Lefty Hypocrisy on Free Expression

Oh, I know: what could possibly be interesting about lefty hypocrisy on free expression? Isn't that kind of dog-bites-man?

Well, maybe. This is entertaining mainly because it involves Cathy Siepp, who probably can make anything interesting, turn the world on with her smile, etc.

Start with her LA Times op-ed here (free registration required, I think). It recounts a trip with a friend to the City Lights bookstore in San Francisco, famed for stocking controversial books that no one else will touch.

But then the friend thinks …

… perhaps the long-delayed English translation of Oriana Fallaci's new book, "The Force of Reason," might finally be available, and that because Fallaci's militant stance against Islamic militants offends so many people, a store committed to selling banned books would be the perfect place to buy it. So he asked a clerk if the new Fallaci book was in yet.

"No," snapped the clerk. "We don't carry books by fascists."

Oops.

Cathy points out that it's "particularly repugnant that someone who fought against actual fascism in World War II should be deemed a fascist by a snotty San Francisco clerk." And she demonstrates that, at least in some quarters, free speech is only worth protecting if it's in service to correct causes (To requote a British Muslim: "peace or social justice", for example.)

Continue on, if you wish, to Prof Volokh's blog entry pointing to Cathy's article, which I will quote in its entirety:

A very good piece (as usual).
This one-liner has gathered, as I type, nearly 100 comments with an unusually low light/heat ratio for the Volokh site. Feel free to check them out for yourself, but I'll do my own summary of the anti-Cathy ones: in a conflict between free expression and certain "progressive" goals, we'll be happy to jettison free expression in a scant second, and how dare you criticize us for doing so.

Finally, check Cathy's own brief article on the hurly burly, both funny and smart.

Flightplan

[Amazon Link] [3.5 stars] [IMDb Link]

This movie got poor reviews (37% on the Tomatometer), but it's really not that bad. Maybe it's that movie critics tend not to be parents of small children, and haven't recently had that sinking feeling of losing track of a kid.

That's what happens to Jodie Foster here, and it happens, of all places, on a transatlantic jet flight. And unfortunately, the other passengers and flight crew soon have their doubts whether the child was on board at all. Nobody seems to have noticed her except Jodie!

Jodie Foster is a fine actress, and the other cast members are pretty good too. To go into detail would require major spoilers here, but the real problem is that the plot becomes more and more farfetched the more you think about it. Well, that understates things: it becomes completely unbelievable. (If you're so inclined, check the IMDB message boards where they fly jumbo jets through the plot holes.)

But it's pretty easy to suspend disbelief while watching the movie; things move along at a decent clip once the child disappears.

I guess when you make a movie like this, you're pretty much giving up on selling it as an in-flight movie.


Last Modified 2012-10-25 2:34 PM EDT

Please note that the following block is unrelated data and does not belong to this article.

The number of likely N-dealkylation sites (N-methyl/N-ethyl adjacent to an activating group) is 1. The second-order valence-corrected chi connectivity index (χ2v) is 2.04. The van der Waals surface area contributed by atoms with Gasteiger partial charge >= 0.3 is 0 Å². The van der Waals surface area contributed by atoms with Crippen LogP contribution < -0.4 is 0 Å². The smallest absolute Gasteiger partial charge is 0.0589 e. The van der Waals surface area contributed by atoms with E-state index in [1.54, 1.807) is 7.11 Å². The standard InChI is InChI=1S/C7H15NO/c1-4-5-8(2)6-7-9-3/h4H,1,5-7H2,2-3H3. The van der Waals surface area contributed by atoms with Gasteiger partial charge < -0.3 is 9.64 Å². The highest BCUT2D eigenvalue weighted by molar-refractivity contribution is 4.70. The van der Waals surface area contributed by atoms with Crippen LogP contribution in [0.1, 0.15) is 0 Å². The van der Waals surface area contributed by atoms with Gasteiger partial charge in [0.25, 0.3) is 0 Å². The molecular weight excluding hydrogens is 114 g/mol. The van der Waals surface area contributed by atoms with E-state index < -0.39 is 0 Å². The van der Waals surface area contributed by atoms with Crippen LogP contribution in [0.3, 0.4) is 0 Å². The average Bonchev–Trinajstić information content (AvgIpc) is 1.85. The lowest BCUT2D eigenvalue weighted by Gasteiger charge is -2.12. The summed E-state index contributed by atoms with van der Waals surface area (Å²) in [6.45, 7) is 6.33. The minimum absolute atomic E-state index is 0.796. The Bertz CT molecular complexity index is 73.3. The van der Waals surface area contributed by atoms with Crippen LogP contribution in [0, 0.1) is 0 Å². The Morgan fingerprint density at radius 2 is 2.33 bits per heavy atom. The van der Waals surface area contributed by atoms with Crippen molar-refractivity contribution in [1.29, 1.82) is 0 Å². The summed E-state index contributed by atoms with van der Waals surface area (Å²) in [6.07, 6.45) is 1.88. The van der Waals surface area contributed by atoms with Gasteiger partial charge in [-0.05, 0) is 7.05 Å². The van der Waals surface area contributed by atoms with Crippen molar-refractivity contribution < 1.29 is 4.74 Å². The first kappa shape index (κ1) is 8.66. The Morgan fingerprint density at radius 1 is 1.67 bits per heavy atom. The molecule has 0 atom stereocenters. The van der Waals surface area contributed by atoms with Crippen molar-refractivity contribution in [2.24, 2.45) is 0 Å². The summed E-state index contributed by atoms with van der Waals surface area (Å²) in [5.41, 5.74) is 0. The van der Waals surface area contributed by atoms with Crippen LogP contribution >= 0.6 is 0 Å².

I Saw This Coming …

The Moon is a Harsh Mistress

You belong in The Moon is a Harsh Mistress.
You value freedom above all else.
You would fight and die for your family and your home.
Which Heinlein Book Should You Have Been A Character In?
Brought to you by Quizilla

Via Ms. Passey, who got the same results, at which neither she nor I was surprised.


Last Modified 2012-10-25 2:39 PM EDT

Blogiversary

It's been a year since the first entry at Pun Salad. So a few notes are in order to mark the occasion.

  • It's been fun. It's still fun. I plan on sticking around.

  • If I had to come up with some other reason besides "fun" for blogging, I'd guess that it's somewhat worthwhile to get one's thoughts ordered enough to HTMLize, and discipline oneself to blog on a semi-regular basis. Otherwise, one could find oneself doing … what? Well, probably something less reputable.

  • I got into it with no expectations other than having an outlet for random thoughts. Readership remains small; I'm pretty far out on the long tail. That's fine. What my readers lack in numbers, they make up for in their intellectual qualities, outstanding senses of humor, and good looks. (Yes, you there. I'm talking about you. You're smart, funny, and cute.)

  • People link to the darndest things. I've put a lot of work into postings that, as near as I can tell, went unread except by some IP address in South Africa, and various web spiders. But a near-throwaway comment about meeting Richard Feynman long ago got a link from the Blogfather, and an accompanying spike in hits. (I had visions of coming in the next day to find the web server melted down into a gray plastic puddle. But it muddled through.)

  • Despite all the high-minded seriousness exhibited here, Pun Salad is currently at the top of a Google query for "girl Bob's discount furniture ads". I'm glad to provide this service for the Internet community.

  • Incoming mail has been 100% positive, kind words, illuminating comments. Polite corrections. It's much appreciated.

  • Thanks specifically to the good folks who've found it worthwhile to blogroll me: Shawn Macomber, Joe Malchow, Jacqueline Mackie Paisley Passey, and Katie Newmark. Now, there's a talented group.